Consumers Don’t Make Choices, Only Top Competitors Do Intimates DoJ

by Mike Wendy on September 21, 2011

I noted in a post on Monday that at least one major retailer – Radio Shack – sees vibrant competition in the wireless market, selling the services of 9 “top carriers” to consumers nationally:

9 options marketed to consumers

Cellular South, which is suing to stop the AT&T merger, sees 12 “major carriers” in the wireless marketplace.

Cellular South's merger complaint lists 12 carriers

Sprint, which is also suing to block the merger, found 18 choices important enough to list in its merger complaint:

  • Verizon
  • AT&T
  • Sprint
  • T-Mobile
  • U.S. Cellular
  • Cellular South
  • Cincinnati Bell
  • nTelos
  • Alaska Communications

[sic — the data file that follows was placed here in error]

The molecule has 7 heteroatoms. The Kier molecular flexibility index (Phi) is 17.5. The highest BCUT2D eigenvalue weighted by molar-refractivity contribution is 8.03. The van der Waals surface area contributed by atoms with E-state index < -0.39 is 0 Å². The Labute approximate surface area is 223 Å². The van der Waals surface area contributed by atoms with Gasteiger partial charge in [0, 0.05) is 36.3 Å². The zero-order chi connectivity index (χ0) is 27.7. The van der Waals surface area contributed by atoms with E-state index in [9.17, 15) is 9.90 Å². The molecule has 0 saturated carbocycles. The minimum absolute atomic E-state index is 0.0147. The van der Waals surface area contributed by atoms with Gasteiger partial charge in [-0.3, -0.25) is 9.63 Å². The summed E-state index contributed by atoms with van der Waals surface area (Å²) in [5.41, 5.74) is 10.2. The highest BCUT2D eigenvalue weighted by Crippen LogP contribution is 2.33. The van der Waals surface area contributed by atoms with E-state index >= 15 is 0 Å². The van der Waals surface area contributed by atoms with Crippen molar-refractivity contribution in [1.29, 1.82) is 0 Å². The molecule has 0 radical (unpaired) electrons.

• Atlantic Telenetwork
  • Boost
  • Virgin Mobile
  • Assurance Wireless
  • GoPhone
  • Unleashed
  • MetroPCS
  • Leap
  • TracFone

But the DoJ seemingly believes that only the “Big Four” (Verizon, AT&T, Sprint and T-Mobile) matter, essentially stripping all other options out of the competitive picture.   In the DoJ’s view, consumers and the numerous (non-Big Four) choices that have materialized to serve them mean little – average consumers don’t affect competition and choice.  Only big competitors do.

DoJ complaint intimates "real" competition comes only from the "Big Four"

Curious, this definition.  Does the consumer purchasing the “lesser choices” know that he / she has made no choice at all (as viewed by the bureaucrats at the DoJ)?


Perhaps they should call the DoJ from one of those non-Big Four choices they’ve made to disabuse the agency of that notion?

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